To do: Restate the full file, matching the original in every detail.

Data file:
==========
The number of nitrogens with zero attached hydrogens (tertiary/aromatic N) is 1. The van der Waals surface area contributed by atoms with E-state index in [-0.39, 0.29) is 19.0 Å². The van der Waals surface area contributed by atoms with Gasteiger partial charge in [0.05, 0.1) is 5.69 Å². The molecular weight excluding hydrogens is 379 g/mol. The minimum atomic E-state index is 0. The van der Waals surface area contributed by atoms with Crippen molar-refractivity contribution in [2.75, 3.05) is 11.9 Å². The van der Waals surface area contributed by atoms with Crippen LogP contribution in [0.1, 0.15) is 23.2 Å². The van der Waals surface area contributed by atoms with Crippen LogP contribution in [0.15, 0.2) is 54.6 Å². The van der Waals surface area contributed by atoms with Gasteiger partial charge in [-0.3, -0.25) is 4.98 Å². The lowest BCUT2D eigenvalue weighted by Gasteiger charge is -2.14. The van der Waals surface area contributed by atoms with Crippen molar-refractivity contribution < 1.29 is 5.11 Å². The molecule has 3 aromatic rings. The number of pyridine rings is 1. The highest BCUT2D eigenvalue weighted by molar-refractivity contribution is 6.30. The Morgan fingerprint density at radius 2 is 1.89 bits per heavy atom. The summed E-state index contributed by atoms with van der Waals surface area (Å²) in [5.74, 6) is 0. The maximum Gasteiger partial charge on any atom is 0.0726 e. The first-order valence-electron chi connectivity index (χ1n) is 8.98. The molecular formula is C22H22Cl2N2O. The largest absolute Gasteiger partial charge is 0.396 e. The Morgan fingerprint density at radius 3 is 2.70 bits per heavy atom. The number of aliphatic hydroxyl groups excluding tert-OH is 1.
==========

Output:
The number of nitrogens with zero attached hydrogens (tertiary/aromatic N) is 1. The van der Waals surface area contributed by atoms with E-state index in [-0.39, 0.29) is 19.0 Å². The van der Waals surface area contributed by atoms with Gasteiger partial charge in [0.05, 0.1) is 5.69 Å². The molecular weight excluding hydrogens is 379 g/mol. The minimum atomic E-state index is 0. The van der Waals surface area contributed by atoms with Crippen molar-refractivity contribution in [2.75, 3.05) is 11.9 Å². The van der Waals surface area contributed by atoms with Crippen LogP contribution in [0.1, 0.15) is 23.2 Å². The van der Waals surface area contributed by atoms with Crippen LogP contribution in [0.15, 0.2) is 54.6 Å². The van der Waals surface area contributed by atoms with Gasteiger partial charge in [-0.3, -0.25) is 4.98 Å². The lowest BCUT2D eigenvalue weighted by Gasteiger charge is -2.14. The van der Waals surface area contributed by atoms with Crippen molar-refractivity contribution < 1.29 is 5.11 Å². The molecule has 3 aromatic rings. The number of pyridine rings is 1. The highest BCUT2D eigenvalue weighted by molar-refractivity contribution is 6.30. The Morgan fingerprint density at radius 2 is 1.89 bits per heavy atom. The summed E-state index contributed by atoms with van der Waals surface area (Å²) in [5.74, 6) is 0. The maximum Gasteiger partial charge on any atom is 0.0726 e. The first-order valence-electron chi connectivity index (χ1n) is 8.98. The molecular formula is C22H22Cl2N2O. The largest absolute Gasteiger partial charge is 0.396 e. The Morgan fingerprint density at radius 3 is 2.70 bits per heavy atom. The number of aliphatic hydroxyl groups excluding tert-OH is 1.